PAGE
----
In the Land of the Rising Sun--Raising Solar Power
Japan used to be famous for taking the long term view. Over the long term, renewable resources win.
This is from The Japan Times online edition:
Monday, July 2, 2012
SoftBank-Kyocera solar plant gets off to soggy start amid downpour in Kyoto
By ERIC JOHNSTON
The first of the project's two solar power facilities, built in a joint venture between SoftBank group's SB Energy Corp. and the Kyocera group, began operations later in the day. The second facility is scheduled to go online in September, and each is expected to generate 2.1 megawatts. When both are up and running, their combined capacity will be enough to power around 1,000 households, SB Energy said.
The ceremony took place in a downpour, prompting SoftBank Corp. President and CEO Masayoshi Son to note that the weather proves Japan needs a mix of renewable energy sources.
"When it's raining, hydropower would be an appropriate energy source. When it's windy, you can rely on wind power, and geothermal energy can be used at other times," he said.
Noting the project was being initiated in the home of the Kyoto Protocol and on the day that the Oi plant in Fukui Prefecture was scheduled for reactivation, Son said critics of renewable energies need to take a long-term view and weigh the future costs of conventional electricity generation, especially nuclear power.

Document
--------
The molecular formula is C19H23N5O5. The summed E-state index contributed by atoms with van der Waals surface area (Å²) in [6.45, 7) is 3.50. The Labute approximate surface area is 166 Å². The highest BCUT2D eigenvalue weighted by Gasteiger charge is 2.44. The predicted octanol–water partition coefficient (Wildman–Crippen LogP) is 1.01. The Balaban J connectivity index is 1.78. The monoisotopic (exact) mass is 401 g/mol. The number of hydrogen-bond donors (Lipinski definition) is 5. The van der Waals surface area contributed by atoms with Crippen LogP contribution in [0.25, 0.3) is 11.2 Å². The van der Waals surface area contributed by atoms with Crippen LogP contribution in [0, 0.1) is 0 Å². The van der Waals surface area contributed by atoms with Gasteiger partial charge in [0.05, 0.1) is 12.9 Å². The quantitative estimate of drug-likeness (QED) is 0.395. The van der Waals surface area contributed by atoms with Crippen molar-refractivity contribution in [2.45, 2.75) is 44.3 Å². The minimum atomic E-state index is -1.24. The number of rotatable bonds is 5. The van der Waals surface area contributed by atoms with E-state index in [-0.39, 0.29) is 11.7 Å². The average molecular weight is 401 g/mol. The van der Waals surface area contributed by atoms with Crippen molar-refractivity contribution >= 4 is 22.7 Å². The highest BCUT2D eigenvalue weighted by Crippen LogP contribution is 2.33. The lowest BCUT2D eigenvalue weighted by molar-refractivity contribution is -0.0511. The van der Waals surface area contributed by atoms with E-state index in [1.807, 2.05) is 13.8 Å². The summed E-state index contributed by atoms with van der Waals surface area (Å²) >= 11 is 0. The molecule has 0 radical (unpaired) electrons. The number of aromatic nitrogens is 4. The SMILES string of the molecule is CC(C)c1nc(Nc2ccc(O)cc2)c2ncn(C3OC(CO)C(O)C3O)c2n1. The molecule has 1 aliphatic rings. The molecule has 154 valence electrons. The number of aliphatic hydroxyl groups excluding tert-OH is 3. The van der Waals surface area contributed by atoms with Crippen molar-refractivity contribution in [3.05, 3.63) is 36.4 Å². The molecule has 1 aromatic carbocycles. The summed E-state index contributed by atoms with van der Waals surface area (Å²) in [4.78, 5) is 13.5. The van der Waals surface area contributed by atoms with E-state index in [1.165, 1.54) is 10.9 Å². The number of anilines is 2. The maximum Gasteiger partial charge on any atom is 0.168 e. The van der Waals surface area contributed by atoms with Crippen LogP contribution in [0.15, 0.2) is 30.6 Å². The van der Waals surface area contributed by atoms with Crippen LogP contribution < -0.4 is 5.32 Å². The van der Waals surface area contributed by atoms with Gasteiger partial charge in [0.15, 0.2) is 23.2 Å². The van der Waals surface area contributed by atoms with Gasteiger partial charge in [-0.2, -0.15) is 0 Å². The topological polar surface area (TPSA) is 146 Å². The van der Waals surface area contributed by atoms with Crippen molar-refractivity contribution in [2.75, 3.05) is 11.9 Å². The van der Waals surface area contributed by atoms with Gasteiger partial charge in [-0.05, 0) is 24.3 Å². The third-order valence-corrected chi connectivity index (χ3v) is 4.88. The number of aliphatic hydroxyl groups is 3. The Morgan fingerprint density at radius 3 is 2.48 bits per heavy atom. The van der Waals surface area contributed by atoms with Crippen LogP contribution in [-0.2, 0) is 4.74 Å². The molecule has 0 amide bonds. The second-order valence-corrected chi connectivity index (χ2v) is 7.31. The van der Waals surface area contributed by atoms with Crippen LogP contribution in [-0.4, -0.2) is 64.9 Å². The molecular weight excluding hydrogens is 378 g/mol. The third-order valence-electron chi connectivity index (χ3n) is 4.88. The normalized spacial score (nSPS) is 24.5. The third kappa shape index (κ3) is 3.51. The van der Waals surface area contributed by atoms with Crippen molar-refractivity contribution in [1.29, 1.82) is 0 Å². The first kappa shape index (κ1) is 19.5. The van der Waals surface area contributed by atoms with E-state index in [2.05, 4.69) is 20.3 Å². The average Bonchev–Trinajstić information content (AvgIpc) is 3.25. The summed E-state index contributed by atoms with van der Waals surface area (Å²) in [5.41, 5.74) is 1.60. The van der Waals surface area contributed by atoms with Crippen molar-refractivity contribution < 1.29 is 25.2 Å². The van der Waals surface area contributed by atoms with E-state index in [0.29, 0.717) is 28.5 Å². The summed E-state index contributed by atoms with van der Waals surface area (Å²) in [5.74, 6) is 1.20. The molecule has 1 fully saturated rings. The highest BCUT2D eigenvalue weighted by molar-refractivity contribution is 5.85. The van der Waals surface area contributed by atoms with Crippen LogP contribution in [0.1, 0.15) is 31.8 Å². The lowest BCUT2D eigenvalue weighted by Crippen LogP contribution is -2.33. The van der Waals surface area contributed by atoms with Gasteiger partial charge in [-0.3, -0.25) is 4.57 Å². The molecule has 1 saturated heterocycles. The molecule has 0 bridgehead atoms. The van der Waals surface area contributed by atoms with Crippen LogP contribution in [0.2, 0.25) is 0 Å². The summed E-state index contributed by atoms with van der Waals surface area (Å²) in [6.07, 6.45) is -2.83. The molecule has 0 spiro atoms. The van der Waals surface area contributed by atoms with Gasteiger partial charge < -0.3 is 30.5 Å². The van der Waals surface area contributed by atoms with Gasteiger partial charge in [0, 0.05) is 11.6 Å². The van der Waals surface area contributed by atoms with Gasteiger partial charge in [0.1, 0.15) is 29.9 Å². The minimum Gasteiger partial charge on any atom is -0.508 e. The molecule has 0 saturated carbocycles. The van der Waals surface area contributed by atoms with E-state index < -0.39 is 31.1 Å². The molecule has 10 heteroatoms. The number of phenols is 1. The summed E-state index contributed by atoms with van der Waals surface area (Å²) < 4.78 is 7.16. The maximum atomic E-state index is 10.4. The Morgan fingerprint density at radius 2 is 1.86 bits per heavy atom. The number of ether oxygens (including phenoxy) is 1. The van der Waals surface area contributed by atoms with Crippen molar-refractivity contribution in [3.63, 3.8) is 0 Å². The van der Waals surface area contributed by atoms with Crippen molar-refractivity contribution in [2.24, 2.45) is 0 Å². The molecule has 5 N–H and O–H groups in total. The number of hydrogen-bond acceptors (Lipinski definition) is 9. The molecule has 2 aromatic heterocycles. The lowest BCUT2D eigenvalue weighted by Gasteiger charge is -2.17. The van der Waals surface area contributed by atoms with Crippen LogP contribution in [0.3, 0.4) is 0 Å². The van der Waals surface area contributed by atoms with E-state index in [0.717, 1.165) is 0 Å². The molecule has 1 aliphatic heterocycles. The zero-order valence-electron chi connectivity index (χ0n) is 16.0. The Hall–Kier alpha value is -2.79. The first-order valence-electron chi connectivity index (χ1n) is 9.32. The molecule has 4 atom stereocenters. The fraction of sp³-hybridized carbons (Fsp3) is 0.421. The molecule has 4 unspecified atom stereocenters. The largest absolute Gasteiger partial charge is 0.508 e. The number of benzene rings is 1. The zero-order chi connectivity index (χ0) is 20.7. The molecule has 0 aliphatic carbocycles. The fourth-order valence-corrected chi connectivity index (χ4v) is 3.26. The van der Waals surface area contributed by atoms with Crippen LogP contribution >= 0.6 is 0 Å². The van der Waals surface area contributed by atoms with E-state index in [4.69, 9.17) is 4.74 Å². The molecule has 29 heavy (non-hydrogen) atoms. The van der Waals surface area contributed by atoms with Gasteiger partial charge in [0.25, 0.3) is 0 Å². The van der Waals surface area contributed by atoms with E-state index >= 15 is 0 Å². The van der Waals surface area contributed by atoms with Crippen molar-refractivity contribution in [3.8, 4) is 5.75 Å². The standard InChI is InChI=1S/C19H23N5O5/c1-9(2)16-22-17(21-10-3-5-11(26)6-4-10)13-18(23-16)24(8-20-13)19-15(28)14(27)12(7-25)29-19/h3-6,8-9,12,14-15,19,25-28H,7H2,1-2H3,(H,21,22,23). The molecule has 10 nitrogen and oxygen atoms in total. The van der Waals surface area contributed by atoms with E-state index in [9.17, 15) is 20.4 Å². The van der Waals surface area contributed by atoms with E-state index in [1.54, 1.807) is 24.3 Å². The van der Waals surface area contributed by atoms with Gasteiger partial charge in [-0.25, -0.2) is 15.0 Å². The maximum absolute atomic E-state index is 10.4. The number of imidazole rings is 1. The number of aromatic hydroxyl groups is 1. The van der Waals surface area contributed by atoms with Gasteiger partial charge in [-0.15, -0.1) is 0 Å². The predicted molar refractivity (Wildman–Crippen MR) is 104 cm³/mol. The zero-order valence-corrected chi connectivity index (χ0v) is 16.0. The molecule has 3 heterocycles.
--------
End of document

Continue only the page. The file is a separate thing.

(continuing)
"After 40 years of operating a nuclear power plant, there are a lot of problems left over if you shut it down, especially nuclear waste," Son said. "Thus, over the long run, renewable energy sources are actually the cheapest forms of electricity."
Seishu Makino, senior vice minister at the industry ministry, also attended the ceremony.
"We hope the introduction of the system will mean a new business model and the entrance of new players into the renewable energy sector," Makino said before heading to the Oi power station for the restart of reactor 3 later in the day.